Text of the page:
attitudes through the term "vernacular", popularly associated with
slang; I'm trying to get across the point that AAVE is just another
(3) Why no mention of phonology?
Space; the phonology paragraph ended on the cutting room floor.
(4) Why the downplaying of the idea that African languages influenced
the origin of AAVE?
A personal judgment; although I have no doubt that some of the signs of
aspect as opposed to tense in the AAVE verb system might be causally
connected to the aspect systems of West African languages (and indeed,
the verb _dig_ might have an etymology in Wolof _degan_ "understand"),
I think the dangers of overstating the African connections of AAVE loom
far larger than the opposite; AAVE is a West Germanic language, not a
West Atlantic one.
(5) What is the status of this distinction between Zero copula,
Variable Copula, and Overt Copula languages?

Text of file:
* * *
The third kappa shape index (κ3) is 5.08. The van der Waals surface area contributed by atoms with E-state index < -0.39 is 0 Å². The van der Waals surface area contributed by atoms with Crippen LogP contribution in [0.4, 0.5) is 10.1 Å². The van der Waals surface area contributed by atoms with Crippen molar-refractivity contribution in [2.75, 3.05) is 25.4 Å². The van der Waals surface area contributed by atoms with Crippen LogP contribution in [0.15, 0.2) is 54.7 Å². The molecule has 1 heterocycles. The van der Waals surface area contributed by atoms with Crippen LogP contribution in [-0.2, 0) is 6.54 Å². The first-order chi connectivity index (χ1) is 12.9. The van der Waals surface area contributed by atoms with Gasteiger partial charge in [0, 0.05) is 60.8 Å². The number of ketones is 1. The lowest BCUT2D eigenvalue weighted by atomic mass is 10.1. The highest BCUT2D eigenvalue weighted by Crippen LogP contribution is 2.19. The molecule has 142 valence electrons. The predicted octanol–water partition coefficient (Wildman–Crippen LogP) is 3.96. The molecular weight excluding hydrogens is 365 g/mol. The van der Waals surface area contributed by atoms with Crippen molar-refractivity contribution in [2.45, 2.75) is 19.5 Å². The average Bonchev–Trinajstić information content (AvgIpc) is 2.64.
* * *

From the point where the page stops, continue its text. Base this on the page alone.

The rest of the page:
No theoretical status; just a rough-and-ready typology aimed at making
a single point: languages differ according to whether the copula is
always audible (Japanese), reduced to a mere suffix under some conditions
(Turkish), or realized as zero under some conditions (Russian). Again,
AAVE is just another natural language. Those missing copulas are not a
sign of careless or ignorant speakers, just a sign that while Colloquial
Standard English is in the category that Turkish belongs to, AAVE is in
a different category, the one that Russian belongs to.
(6) Why isn't the title "The language that dare not speak its name"?
Why that missing definite article? Careless and ignorant omission?
No; just width. _Nature_'s house style on article headline font sizes
enforced the deletion and spoiled the literary allusion!
Geoff Pullum Stevenson College
email@example.com University of California
(408)459-4705 Santa Cruz, CA 95064